I became acquainted [in Graz] with the work of V. M. Goldschmidt and his co–workers on the crystal structure of simple compounds. By means of a Rokefeller fellowship I was able to go to the laboratory of Goldschmidt in Oslo. Here I studied the early pub lications of Sir William L. Bragg and his co–workers on the crystal structure of some silicates. Now it was merely a synthesis of all these results which made it inevitable to abandon the assumption of discrete mol ecules in the silicates and other groups of inorganic compounds. Instead, the replacement of tetravalent Si by trivalent Al was assumed, as well as other non isovalent substitutions.

In 1928 Machatschki published two important pa pers on the crystal structure of the fahlores, a group of chemically complex minerals essentially consisting of copper, antimony (or arsenic), and sulphur. At that time the atomic arrangement in several simple crystallized sulfides was known: galena (PbS), sphalerite (cubic ZnS), wurtzite (hexagonal ZnS), pyrite (cubic FeS2), and a few others. But the atomic arrangement was not known on anything with the chemical complexity of the fahlores. The chemical formulas given for the antimony fahlore, tetrahedrite, varied between Cu3SbS3 and Cu3SbS4.

The essential clue for the determination of struc ture was the similarity of the X–ray powder diagrams of the fahlores and of sphalerite. It was known that the atomic arrangement of sphalerite can be described by a unit cell in the form of a small cube with edge length (= lattice constant) 5.41 Å, containing four Zn and four S atoms in such a way that when the cell is continued, each Zn atom is tetrahedrally surrounded by four S atoms, and vice versa.

The unit cell of tetrahedrite also has the shape of a cube, but, as a consequence of weak reflections, with the lattice constant doubled in comparison to sphalerite; in sphalerite such a cell would contain twenty–four Zn and twenty–four S atoms (being three fourths of 4 × Z3).

For tetrahedrite Machatschki assumed first the idealized formula Cu3SbS3, of which the cell contains eight units, that is, it contains twenty–four Cu, eight Sb, and twenty He showed that the essential relationship between the sphalerite and the tetrahedrite structure can be described as follows: of the thirty–two Zn atoms in the sphalerite, twenty four are replaced in tetrahedrite by Cu and the remaining eight by Sb (in an ordered way); of the thirty–two atoms in sphalerite, only twenty–four are occupied (again by S), and the rest are vacancies. He further showed that the antimony atoms are not exactly at the same locations as the corresponding Zn atoms in sphalerite but are shifted by ∼ 0.5Å. All this results in Sb forming a SbS3 pyramid with three S neighbors; eight pyramids are contained in the unit cell. One half of the Cu atoms have a tetrahedral coordination of S atoms, the other half has a one–sided coordination of only two S atoms.

Machatschki was fully aware that reliable analyses of tetrahedrite indicated a somewhat higher S content than required by the formula Cu3SbS3. He recognized that the formula given by G. Tschermak in 1903, SbS3Cu3•SbS4CuZn2, fit the analyses best. It can be rewritten Cu10Zn2Sb4S13, of which the cell contains two units, that is, the cell contains twenty–four Cu, Zn; eight Sb; and twenty–six S atoms (instead of the twenty–four in Machatschki’s idealized structure). In his first paper he gives a possible location for the two excess S atoms in an ordered structure, while in the second he writes; “The excess sulphur atoms can enter the structure at those places where in the fahlore the S atoms are missing in comparison with the sphalerite structure.” This would require a statistical distribution of these two S atoms. An experimental decision between the two models would have been impossible with the only roughly estimated intensities.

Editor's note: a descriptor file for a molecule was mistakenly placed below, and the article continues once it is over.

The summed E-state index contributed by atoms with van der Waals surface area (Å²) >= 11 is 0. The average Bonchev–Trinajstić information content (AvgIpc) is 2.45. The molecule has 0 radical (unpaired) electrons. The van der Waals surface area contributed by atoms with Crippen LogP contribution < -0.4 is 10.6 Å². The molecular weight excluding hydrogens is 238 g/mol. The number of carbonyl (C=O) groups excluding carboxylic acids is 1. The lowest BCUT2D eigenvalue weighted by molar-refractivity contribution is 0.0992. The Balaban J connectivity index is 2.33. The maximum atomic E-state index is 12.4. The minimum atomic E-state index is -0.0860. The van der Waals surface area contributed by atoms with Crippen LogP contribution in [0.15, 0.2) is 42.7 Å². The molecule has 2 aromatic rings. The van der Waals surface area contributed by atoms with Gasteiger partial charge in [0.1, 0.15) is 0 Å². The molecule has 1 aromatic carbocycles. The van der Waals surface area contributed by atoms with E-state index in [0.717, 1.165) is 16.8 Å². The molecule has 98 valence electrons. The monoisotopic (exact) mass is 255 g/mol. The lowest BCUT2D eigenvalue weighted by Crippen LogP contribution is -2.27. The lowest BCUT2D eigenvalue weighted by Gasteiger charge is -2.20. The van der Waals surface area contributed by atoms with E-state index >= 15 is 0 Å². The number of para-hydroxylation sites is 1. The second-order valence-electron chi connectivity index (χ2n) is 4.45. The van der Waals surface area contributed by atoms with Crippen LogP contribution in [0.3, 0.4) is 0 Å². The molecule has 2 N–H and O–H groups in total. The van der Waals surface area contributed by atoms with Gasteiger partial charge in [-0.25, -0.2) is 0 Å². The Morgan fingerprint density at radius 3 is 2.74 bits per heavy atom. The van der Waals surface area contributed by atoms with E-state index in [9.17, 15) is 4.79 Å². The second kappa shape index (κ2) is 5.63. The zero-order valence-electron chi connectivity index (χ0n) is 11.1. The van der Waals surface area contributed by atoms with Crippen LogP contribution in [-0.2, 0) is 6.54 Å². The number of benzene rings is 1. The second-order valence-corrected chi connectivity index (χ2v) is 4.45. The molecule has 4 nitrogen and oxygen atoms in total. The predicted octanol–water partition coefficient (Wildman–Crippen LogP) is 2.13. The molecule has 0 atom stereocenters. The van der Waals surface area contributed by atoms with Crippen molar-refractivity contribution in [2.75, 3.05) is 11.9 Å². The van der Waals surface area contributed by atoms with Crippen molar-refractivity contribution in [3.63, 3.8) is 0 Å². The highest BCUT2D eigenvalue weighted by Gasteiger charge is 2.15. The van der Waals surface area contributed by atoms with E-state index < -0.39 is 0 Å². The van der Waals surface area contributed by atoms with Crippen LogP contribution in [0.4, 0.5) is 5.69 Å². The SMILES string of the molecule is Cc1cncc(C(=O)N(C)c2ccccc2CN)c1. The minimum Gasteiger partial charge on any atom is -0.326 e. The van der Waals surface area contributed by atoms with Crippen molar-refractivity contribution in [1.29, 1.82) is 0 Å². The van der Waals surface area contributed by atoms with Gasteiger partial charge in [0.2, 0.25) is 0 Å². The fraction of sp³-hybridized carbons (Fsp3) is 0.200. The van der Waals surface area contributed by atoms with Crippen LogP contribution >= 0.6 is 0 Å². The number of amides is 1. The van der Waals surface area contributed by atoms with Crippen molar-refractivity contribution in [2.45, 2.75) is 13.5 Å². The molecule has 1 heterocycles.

L. Pauling and E. W. Neuman, working on arsenic fahlore in 1934, became convinced that Machat schki’s first proposal was the correct one. The final experimental proof of this view was given for tet rahedrite by B. Wuensch in 1964.

In 1928 and 1929 Machatschki worked with Sir William L. Bragg in Manchester, and from this laboratory in 1929 he published another paper, “Die Formeleinheit des Turmalins.” The tourmalines are the most widespread borosilicates in nature, but their chemical composition is so complex that no agreement on a chemical formula had yet been reached, and the proposals varied widely. By putting ions of similar size (independent of their valence state and chemical properties) into groups, he proposed the formula XY9Si6B3HxO31 for this mineral, with X for large ions (mainly Na+ and Ca+2) and Y for medium-size ions that were expected to have an octahedral oxygen coordination (mainly Al+3 Mg+2, Fe+2, and Li+). His suggestion was first confirmed by a structure determination of tourmaline by G. E. Hamburger and M. J. Buerger in 1948.

In Manchester Machatschki also worked on the experimental determination of the structure of danburite (CaB2Si2O8), which according to his principles, should belong to the feldspar type, that is, the frame work structure. But according to Bragg (1965). “it proved to be a refractory structure to analyze,” and Machatschki’s usually high spirits were sometimes replaced by intervals of deepest despair when the crystal just would not ’come out.‴ The structure was published by C. Dunbar and F. Machatschki in 1931 and showed the expected features, although the B atom seemed to be rather strongly displaced from the center of the oxygen tetrahedron. A much later structure refinement by G. Johansson (1959) showed, however, that the BO4 tetrahedron in danburite is quite normal.